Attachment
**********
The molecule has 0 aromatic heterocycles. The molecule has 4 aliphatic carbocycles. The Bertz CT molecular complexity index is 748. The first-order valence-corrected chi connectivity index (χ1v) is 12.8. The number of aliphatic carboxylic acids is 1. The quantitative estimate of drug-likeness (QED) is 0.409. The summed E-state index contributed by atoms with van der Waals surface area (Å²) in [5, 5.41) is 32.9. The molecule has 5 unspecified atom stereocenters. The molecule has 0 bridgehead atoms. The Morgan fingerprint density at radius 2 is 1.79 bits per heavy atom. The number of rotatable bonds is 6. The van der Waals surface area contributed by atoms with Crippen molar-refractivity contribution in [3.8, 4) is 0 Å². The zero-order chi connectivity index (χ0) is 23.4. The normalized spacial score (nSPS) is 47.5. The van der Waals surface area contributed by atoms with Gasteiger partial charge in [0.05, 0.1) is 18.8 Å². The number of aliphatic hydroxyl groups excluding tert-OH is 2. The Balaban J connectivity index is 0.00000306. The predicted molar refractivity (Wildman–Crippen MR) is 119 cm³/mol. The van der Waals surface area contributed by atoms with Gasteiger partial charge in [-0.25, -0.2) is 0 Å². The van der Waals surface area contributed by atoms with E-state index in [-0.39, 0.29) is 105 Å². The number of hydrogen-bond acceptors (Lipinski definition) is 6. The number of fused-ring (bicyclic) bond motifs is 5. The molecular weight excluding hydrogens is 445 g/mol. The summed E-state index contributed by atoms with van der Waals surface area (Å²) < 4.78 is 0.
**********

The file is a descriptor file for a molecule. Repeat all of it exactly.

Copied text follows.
The molecule has 0 aromatic heterocycles. The molecule has 4 aliphatic carbocycles. The Bertz CT molecular complexity index is 748. The first-order valence-corrected chi connectivity index (χ1v) is 12.8. The number of aliphatic carboxylic acids is 1. The quantitative estimate of drug-likeness (QED) is 0.409. The summed E-state index contributed by atoms with van der Waals surface area (Å²) in [5, 5.41) is 32.9. The molecule has 5 unspecified atom stereocenters. The molecule has 0 bridgehead atoms. The Morgan fingerprint density at radius 2 is 1.79 bits per heavy atom. The number of rotatable bonds is 6. The van der Waals surface area contributed by atoms with Crippen molar-refractivity contribution in [3.8, 4) is 0 Å². The zero-order chi connectivity index (χ0) is 23.4. The normalized spacial score (nSPS) is 47.5. The van der Waals surface area contributed by atoms with Gasteiger partial charge in [0.05, 0.1) is 18.8 Å². The number of aliphatic hydroxyl groups excluding tert-OH is 2. The Balaban J connectivity index is 0.00000306. The predicted molar refractivity (Wildman–Crippen MR) is 119 cm³/mol. The van der Waals surface area contributed by atoms with Gasteiger partial charge in [-0.25, -0.2) is 0 Å². The van der Waals surface area contributed by atoms with E-state index in [-0.39, 0.29) is 105 Å². The number of hydrogen-bond acceptors (Lipinski definition) is 6. The number of fused-ring (bicyclic) bond motifs is 5. The molecular weight excluding hydrogens is 445 g/mol. The summed E-state index contributed by atoms with van der Waals surface area (Å²) < 4.78 is 0.